Yes, this week, we share the first guest post on our blog. And considering this wonderful, young lady gave me the final push I needed to start this blog, it is only fair that for her to be our first collaborator.
And I believe a short introduction is in order…
She is an old classmate of mine, and one of the few people who are so nice that I cannot even make fun of them… Well, at least not in public…
She is currently studying Astronomy from University of Sussex, and intends to pursue a Doctorate in Astrophysics.
Some observational area, though, she tells me, not theoretical… And I just nod along…
So, yeah, she is a smart one…
by Jane Austen
“It is a truth universally acknowledged, that a single man in possession of a good fortune, must be in want of a wife.”
Thus begins one of the most acclaimed classics of English literature. Set in the early 19th century, Pride and Prejudice is probably Jane Austen’s most recognized work.
The first time I came across Pride and Prejudice was when I was 13. My eyes fixated on the dark blue cover of an abridged copy; a part of the stack of our grade 8 books given to us by school. It was neither a part of our curriculum, nor were we ever taught it in school.
The following summer, I found myself devouring every bit of this romantic novel. I was very young, the book was an abridged copy, I saw only one episode of the 1995 BBC TV series and I’m not sure if I had understood anything else apart from the general storyline. But it was there to remain at the back of my mind forever. That’s what Austen does to you!
Fast forward six years later, the famous opening line greeted me again. This time, it was an original, unabridged copy.
“We are all fools in love”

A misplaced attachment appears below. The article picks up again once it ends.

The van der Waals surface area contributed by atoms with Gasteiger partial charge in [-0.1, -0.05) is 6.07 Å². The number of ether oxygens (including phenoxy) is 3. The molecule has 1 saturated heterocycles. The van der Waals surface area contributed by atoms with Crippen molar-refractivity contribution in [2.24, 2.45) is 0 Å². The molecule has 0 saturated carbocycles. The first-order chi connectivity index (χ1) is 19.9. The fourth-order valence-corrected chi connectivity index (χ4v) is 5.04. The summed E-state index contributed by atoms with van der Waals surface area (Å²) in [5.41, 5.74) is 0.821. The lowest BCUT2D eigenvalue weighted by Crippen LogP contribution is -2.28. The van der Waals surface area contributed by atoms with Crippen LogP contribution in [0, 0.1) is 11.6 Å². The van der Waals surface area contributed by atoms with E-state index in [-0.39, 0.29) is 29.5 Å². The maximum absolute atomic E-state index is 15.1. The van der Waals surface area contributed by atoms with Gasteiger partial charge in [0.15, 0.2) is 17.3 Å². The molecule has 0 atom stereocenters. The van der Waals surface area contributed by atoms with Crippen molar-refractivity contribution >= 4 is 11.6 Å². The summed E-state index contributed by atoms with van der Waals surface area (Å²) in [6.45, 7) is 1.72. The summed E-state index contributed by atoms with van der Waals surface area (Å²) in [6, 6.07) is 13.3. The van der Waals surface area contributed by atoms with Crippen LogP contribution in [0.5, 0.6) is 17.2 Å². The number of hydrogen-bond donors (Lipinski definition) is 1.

The aspect of this book I love the most is the way it explores the myriad themes of love, family, human behavior, society and class in the early 19th century England—all this through a variety of different relatable characters.
To those even remotely familiar with English literature, Elizabeth (Lizzy) and Darcy are not names unheard of. To those who are hearing these names for the first time: They are the protagonists of Pride and Prejudice, and strong ones at that!
“Vanity and pride are different things, though the words are often used synonymously. A person may be proud without being vain. Pride relates more to our opinion of ourselves, vanity to what we would have others think of us.”
Humans, however well-meaning, are not devoid of follies. And Pride and Prejudice gives supreme examples of that. The title of the novel is interesting in itself and I’ll leave it to the readers to discover it for themselves what is the meaning behind it.
A not-so-much-of-a-spoiler alert: The witty, good-natured, sarcastic, amazing conversationalist, imperfect Lizzy is one of my favourite literary female characters. She is one of the most loved English literature characters and I can’t thank Austen enough for that. Allow me to express how ardently I admire her!
Another aspect of Pride and Prejudice I cannot stress enough upon is the language. Parts of it keep reminding you that it is a 19th century English novel that you are reading. While I agree that it can get a little vexing at first, do not let that deter you! Being an English language zealot, I find Austen’s language beautiful, and also daunting at times. Nevertheless, it is always a treat to keep reading her words over and over again.
Needless to say, Pride and Prejudice is one of my Top 5 books. I’ve loved every single page of this masterpiece and plan to keep revisiting it again and again. And why not?
“After all there is no enjoyment like reading! How much sooner one tires of anything than of a book!”
And, we end today’s discussion with a snippet of our conversation regarding this post. And yeah, I am paraphrasing…
Y: One thing I’d like you to add to the post.
To whom would you recommend the book?
I think I know what your answer would be… Still…
What do you think?
Y: You’d say pretty much everybody who can read it should read it…
S: You so know me!
Well, do read the book… It is available for free, here. What more could you want?
That is all for today…